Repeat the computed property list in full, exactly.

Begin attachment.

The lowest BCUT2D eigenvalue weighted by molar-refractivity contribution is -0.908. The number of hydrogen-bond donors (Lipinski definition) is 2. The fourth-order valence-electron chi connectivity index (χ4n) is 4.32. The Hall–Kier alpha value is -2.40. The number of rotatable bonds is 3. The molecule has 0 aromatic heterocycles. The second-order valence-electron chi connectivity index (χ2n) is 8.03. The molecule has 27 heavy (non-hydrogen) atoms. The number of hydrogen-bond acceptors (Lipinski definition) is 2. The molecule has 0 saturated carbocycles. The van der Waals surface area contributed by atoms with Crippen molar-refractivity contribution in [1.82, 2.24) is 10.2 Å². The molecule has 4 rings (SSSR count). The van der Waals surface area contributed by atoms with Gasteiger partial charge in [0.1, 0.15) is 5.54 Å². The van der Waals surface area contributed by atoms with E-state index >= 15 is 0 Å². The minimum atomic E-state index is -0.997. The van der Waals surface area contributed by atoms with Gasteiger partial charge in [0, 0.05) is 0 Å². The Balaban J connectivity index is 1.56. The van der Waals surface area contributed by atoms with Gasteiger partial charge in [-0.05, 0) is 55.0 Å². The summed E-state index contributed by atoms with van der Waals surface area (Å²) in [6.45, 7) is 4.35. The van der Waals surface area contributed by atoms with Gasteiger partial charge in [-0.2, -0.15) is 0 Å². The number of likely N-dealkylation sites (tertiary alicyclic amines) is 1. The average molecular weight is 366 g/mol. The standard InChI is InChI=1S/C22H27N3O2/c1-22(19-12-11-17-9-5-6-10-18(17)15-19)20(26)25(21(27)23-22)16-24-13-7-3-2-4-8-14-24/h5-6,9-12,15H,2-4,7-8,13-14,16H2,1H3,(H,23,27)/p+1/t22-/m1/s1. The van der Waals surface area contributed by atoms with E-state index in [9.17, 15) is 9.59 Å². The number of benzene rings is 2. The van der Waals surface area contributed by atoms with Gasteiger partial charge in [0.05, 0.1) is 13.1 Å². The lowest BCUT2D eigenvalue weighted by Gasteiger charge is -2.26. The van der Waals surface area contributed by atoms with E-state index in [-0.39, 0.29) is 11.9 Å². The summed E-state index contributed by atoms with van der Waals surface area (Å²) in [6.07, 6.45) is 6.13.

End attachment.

The lowest BCUT2D eigenvalue weighted by molar-refractivity contribution is -0.908. The number of hydrogen-bond donors (Lipinski definition) is 2. The fourth-order valence-electron chi connectivity index (χ4n) is 4.32. The Hall–Kier alpha value is -2.40. The number of rotatable bonds is 3. The molecule has 0 aromatic heterocycles. The second-order valence-electron chi connectivity index (χ2n) is 8.03. The molecule has 27 heavy (non-hydrogen) atoms. The number of hydrogen-bond acceptors (Lipinski definition) is 2. The molecule has 0 saturated carbocycles. The van der Waals surface area contributed by atoms with Crippen molar-refractivity contribution in [1.82, 2.24) is 10.2 Å². The molecule has 4 rings (SSSR count). The van der Waals surface area contributed by atoms with Gasteiger partial charge in [0.1, 0.15) is 5.54 Å². The van der Waals surface area contributed by atoms with E-state index >= 15 is 0 Å². The minimum atomic E-state index is -0.997. The van der Waals surface area contributed by atoms with Gasteiger partial charge in [0, 0.05) is 0 Å². The Balaban J connectivity index is 1.56. The van der Waals surface area contributed by atoms with Gasteiger partial charge in [-0.05, 0) is 55.0 Å². The summed E-state index contributed by atoms with van der Waals surface area (Å²) in [6.45, 7) is 4.35. The van der Waals surface area contributed by atoms with Gasteiger partial charge in [-0.2, -0.15) is 0 Å². The number of likely N-dealkylation sites (tertiary alicyclic amines) is 1. The average molecular weight is 366 g/mol. The standard InChI is InChI=1S/C22H27N3O2/c1-22(19-12-11-17-9-5-6-10-18(17)15-19)20(26)25(21(27)23-22)16-24-13-7-3-2-4-8-14-24/h5-6,9-12,15H,2-4,7-8,13-14,16H2,1H3,(H,23,27)/p+1/t22-/m1/s1. The van der Waals surface area contributed by atoms with E-state index in [9.17, 15) is 9.59 Å². The number of benzene rings is 2. The van der Waals surface area contributed by atoms with Gasteiger partial charge in [0.05, 0.1) is 13.1 Å². The lowest BCUT2D eigenvalue weighted by Gasteiger charge is -2.26. The van der Waals surface area contributed by atoms with E-state index in [-0.39, 0.29) is 11.9 Å². The summed E-state index contributed by atoms with van der Waals surface area (Å²) in [6.07, 6.45) is 6.13.